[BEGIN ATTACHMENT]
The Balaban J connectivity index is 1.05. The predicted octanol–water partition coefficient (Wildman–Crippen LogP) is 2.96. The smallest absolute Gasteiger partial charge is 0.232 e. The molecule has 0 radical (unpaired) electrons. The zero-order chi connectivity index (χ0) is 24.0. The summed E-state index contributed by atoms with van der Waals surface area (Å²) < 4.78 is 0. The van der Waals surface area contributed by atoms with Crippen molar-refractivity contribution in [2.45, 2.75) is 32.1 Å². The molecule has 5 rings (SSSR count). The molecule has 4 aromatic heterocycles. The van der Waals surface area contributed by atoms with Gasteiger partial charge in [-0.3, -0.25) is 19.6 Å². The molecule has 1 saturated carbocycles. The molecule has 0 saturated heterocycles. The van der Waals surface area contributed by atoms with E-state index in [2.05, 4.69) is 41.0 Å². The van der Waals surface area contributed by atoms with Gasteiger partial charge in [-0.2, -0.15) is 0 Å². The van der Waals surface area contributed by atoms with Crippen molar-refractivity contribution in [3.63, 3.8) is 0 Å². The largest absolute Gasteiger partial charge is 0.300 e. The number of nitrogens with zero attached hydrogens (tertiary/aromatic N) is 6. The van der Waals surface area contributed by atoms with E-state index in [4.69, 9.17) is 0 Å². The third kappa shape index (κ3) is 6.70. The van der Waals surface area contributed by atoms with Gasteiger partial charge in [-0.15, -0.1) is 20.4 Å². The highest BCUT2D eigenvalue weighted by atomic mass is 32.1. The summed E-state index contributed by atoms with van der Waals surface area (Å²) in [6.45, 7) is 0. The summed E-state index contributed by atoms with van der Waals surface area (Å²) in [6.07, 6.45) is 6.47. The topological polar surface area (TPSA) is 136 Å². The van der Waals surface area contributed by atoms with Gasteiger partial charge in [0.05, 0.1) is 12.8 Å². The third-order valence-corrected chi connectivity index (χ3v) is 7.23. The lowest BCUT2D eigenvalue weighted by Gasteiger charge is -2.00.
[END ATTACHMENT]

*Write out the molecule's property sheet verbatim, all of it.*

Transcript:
The Balaban J connectivity index is 1.05. The predicted octanol–water partition coefficient (Wildman–Crippen LogP) is 2.96. The smallest absolute Gasteiger partial charge is 0.232 e. The molecule has 0 radical (unpaired) electrons. The zero-order chi connectivity index (χ0) is 24.0. The summed E-state index contributed by atoms with van der Waals surface area (Å²) < 4.78 is 0. The van der Waals surface area contributed by atoms with Crippen molar-refractivity contribution in [2.45, 2.75) is 32.1 Å². The molecule has 5 rings (SSSR count). The molecule has 4 aromatic heterocycles. The van der Waals surface area contributed by atoms with Gasteiger partial charge in [-0.3, -0.25) is 19.6 Å². The molecule has 1 saturated carbocycles. The molecule has 0 saturated heterocycles. The van der Waals surface area contributed by atoms with E-state index in [2.05, 4.69) is 41.0 Å². The van der Waals surface area contributed by atoms with Gasteiger partial charge in [-0.2, -0.15) is 0 Å². The van der Waals surface area contributed by atoms with Crippen molar-refractivity contribution in [3.63, 3.8) is 0 Å². The largest absolute Gasteiger partial charge is 0.300 e. The number of nitrogens with zero attached hydrogens (tertiary/aromatic N) is 6. The van der Waals surface area contributed by atoms with E-state index in [4.69, 9.17) is 0 Å². The third kappa shape index (κ3) is 6.70. The van der Waals surface area contributed by atoms with Gasteiger partial charge in [-0.15, -0.1) is 20.4 Å². The highest BCUT2D eigenvalue weighted by atomic mass is 32.1. The summed E-state index contributed by atoms with van der Waals surface area (Å²) in [6.45, 7) is 0. The summed E-state index contributed by atoms with van der Waals surface area (Å²) in [6.07, 6.45) is 6.47. The topological polar surface area (TPSA) is 136 Å². The van der Waals surface area contributed by atoms with Gasteiger partial charge in [0.05, 0.1) is 12.8 Å². The third-order valence-corrected chi connectivity index (χ3v) is 7.23. The lowest BCUT2D eigenvalue weighted by Gasteiger charge is -2.00.